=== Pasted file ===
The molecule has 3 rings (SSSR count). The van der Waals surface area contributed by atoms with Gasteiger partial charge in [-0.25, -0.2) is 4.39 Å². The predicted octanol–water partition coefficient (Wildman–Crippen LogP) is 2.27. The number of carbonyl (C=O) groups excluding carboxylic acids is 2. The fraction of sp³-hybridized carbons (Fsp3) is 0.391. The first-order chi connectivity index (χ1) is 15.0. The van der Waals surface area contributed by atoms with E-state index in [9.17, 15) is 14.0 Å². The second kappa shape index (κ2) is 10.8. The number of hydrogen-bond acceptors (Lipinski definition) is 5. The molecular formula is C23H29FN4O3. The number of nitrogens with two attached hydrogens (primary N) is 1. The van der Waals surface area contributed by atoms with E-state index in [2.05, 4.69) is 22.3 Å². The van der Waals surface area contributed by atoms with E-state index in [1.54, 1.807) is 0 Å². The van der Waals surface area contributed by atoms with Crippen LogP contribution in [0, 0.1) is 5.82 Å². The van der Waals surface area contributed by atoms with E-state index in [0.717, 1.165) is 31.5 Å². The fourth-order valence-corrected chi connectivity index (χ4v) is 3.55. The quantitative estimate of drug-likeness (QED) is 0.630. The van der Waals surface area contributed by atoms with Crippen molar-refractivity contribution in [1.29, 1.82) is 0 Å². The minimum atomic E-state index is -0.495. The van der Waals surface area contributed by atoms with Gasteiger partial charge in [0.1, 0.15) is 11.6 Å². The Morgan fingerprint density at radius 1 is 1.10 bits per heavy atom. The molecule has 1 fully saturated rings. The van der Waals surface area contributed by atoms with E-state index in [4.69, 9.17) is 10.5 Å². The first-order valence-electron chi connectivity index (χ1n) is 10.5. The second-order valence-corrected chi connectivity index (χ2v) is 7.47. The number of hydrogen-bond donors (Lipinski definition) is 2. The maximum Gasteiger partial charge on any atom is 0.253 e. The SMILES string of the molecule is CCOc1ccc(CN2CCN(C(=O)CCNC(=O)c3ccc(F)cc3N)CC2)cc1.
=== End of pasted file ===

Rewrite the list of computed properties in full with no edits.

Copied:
The molecule has 3 rings (SSSR count). The van der Waals surface area contributed by atoms with Gasteiger partial charge in [-0.25, -0.2) is 4.39 Å². The predicted octanol–water partition coefficient (Wildman–Crippen LogP) is 2.27. The number of carbonyl (C=O) groups excluding carboxylic acids is 2. The fraction of sp³-hybridized carbons (Fsp3) is 0.391. The first-order chi connectivity index (χ1) is 15.0. The van der Waals surface area contributed by atoms with E-state index in [9.17, 15) is 14.0 Å². The second kappa shape index (κ2) is 10.8. The number of hydrogen-bond acceptors (Lipinski definition) is 5. The molecular formula is C23H29FN4O3. The number of nitrogens with two attached hydrogens (primary N) is 1. The van der Waals surface area contributed by atoms with E-state index in [2.05, 4.69) is 22.3 Å². The van der Waals surface area contributed by atoms with E-state index in [1.54, 1.807) is 0 Å². The van der Waals surface area contributed by atoms with Crippen LogP contribution in [0, 0.1) is 5.82 Å². The van der Waals surface area contributed by atoms with E-state index in [0.717, 1.165) is 31.5 Å². The fourth-order valence-corrected chi connectivity index (χ4v) is 3.55. The quantitative estimate of drug-likeness (QED) is 0.630. The van der Waals surface area contributed by atoms with Crippen molar-refractivity contribution in [1.29, 1.82) is 0 Å². The minimum atomic E-state index is -0.495. The van der Waals surface area contributed by atoms with Gasteiger partial charge in [0.1, 0.15) is 11.6 Å². The Morgan fingerprint density at radius 1 is 1.10 bits per heavy atom. The molecule has 1 fully saturated rings. The van der Waals surface area contributed by atoms with E-state index in [4.69, 9.17) is 10.5 Å². The first-order valence-electron chi connectivity index (χ1n) is 10.5. The second-order valence-corrected chi connectivity index (χ2v) is 7.47. The number of hydrogen-bond donors (Lipinski definition) is 2. The maximum Gasteiger partial charge on any atom is 0.253 e. The SMILES string of the molecule is CCOc1ccc(CN2CCN(C(=O)CCNC(=O)c3ccc(F)cc3N)CC2)cc1.